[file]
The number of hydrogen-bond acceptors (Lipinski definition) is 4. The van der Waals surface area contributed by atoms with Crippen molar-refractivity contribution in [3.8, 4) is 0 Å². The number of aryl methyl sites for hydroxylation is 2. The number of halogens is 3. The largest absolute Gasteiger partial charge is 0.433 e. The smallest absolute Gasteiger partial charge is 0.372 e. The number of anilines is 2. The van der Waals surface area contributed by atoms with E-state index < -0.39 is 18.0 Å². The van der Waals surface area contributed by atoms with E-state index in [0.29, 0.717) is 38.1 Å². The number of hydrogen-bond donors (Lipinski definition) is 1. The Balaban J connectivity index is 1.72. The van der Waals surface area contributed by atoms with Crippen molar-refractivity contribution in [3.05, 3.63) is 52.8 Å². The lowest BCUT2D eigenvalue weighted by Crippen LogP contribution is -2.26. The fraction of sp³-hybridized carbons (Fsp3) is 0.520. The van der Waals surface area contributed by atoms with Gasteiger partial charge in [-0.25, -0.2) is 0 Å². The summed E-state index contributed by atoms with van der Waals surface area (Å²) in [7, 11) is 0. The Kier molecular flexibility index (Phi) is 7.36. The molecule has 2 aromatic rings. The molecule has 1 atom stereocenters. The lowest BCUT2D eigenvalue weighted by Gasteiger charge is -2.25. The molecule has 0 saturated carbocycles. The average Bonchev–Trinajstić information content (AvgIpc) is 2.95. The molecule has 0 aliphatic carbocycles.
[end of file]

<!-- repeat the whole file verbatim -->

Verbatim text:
The number of hydrogen-bond acceptors (Lipinski definition) is 4. The van der Waals surface area contributed by atoms with Crippen molar-refractivity contribution in [3.8, 4) is 0 Å². The number of aryl methyl sites for hydroxylation is 2. The number of halogens is 3. The largest absolute Gasteiger partial charge is 0.433 e. The smallest absolute Gasteiger partial charge is 0.372 e. The number of anilines is 2. The van der Waals surface area contributed by atoms with E-state index < -0.39 is 18.0 Å². The van der Waals surface area contributed by atoms with E-state index in [0.29, 0.717) is 38.1 Å². The number of hydrogen-bond donors (Lipinski definition) is 1. The Balaban J connectivity index is 1.72. The van der Waals surface area contributed by atoms with Crippen molar-refractivity contribution in [3.05, 3.63) is 52.8 Å². The lowest BCUT2D eigenvalue weighted by Crippen LogP contribution is -2.26. The fraction of sp³-hybridized carbons (Fsp3) is 0.520. The van der Waals surface area contributed by atoms with Gasteiger partial charge in [-0.25, -0.2) is 0 Å². The summed E-state index contributed by atoms with van der Waals surface area (Å²) in [7, 11) is 0. The Kier molecular flexibility index (Phi) is 7.36. The molecule has 2 aromatic rings. The molecule has 1 atom stereocenters. The lowest BCUT2D eigenvalue weighted by Gasteiger charge is -2.25. The molecule has 0 saturated carbocycles. The average Bonchev–Trinajstić information content (AvgIpc) is 2.95. The molecule has 0 aliphatic carbocycles.